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Tackling Cyber Security: Should We Trust the Libertarians?

Terry Zink

One of the RSS feeds that I read is Reason magazine, which is a web site for libertarians. In general, libertarians want less government intervention both in our personal lives and in the economy. The idea behind libertarians is that today's Republicans want less government intervention in our economy but are perfectly fine to have them dictate some aspects of morality. Similarly, today's Democrats want less government intervention in our personal lives but are perfectly fine with creating government bureaucracy to deliver social services. That's an oversimplified summary, but is more or less correct.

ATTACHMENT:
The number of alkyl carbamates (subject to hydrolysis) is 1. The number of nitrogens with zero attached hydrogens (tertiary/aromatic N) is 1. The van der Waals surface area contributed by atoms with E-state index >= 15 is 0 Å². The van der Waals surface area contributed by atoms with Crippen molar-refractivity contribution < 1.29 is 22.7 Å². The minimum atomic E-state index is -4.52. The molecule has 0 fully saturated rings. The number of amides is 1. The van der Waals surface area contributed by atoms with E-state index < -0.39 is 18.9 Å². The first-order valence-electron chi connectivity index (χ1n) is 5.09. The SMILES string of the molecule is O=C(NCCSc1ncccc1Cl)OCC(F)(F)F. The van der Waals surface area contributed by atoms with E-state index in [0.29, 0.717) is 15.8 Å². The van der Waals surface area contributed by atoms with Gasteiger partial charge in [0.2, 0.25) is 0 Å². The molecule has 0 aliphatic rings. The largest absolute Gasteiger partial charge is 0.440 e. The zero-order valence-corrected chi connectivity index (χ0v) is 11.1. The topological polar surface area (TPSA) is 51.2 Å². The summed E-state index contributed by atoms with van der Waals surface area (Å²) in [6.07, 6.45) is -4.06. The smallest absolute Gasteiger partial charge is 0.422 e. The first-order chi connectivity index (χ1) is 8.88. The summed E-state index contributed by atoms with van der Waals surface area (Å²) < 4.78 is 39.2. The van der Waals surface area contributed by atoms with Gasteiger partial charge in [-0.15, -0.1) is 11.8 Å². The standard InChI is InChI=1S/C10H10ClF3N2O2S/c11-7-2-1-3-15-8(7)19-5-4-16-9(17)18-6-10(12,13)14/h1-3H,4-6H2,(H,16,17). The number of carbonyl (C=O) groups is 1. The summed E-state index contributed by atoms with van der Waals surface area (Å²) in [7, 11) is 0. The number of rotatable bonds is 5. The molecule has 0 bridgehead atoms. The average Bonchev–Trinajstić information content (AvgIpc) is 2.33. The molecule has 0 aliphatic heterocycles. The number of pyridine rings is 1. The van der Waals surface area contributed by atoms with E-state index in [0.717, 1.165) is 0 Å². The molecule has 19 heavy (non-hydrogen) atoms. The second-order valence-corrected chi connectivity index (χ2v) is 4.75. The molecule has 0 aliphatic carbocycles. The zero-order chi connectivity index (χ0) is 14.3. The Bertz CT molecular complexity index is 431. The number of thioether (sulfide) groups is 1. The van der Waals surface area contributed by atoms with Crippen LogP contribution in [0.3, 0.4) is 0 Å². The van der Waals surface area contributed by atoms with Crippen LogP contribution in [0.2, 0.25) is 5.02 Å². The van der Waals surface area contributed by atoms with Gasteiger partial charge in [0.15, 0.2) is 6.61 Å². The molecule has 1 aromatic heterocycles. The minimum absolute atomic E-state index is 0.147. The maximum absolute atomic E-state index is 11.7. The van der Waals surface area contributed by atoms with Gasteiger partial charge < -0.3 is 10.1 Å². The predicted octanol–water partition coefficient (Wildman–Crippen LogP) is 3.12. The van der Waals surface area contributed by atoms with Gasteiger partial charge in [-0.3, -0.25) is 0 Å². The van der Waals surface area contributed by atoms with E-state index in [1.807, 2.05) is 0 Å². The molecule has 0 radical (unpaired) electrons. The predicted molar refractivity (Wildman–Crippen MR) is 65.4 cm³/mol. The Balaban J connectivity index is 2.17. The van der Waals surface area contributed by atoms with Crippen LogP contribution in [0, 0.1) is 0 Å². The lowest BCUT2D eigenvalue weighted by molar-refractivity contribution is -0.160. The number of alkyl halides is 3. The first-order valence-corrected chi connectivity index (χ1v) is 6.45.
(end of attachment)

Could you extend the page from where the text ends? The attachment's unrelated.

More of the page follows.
About two months ago I got an article in my RSS feed where Reason was commenting on the government's response to the cyber war threats. The summary of the article is that the government is using the threat of cyber attacks to increase its power to control, regulate and/or spy on the Internet… and the threat is overblown.

Ryan Singel of Wired is referring to this statement of Mitch McConnell's, former director of national intelligence:

We need to develop an early-warning system to monitor cyberspace, identify intrusions and locate the source of attacks with a trail of evidence that can support diplomatic, military and legal options — and we must be able to do this in milliseconds. More specifically, we need to re-engineer the Internet to make attribution, geo-location, intelligence analysis and impact assessment — who did it, from where, why and what was the result — more manageable.

So do the libertarians have a point? Is the government proposing this in order to expand its influence and shut down dissenters? Or is Singel unaware of the nature of the threat?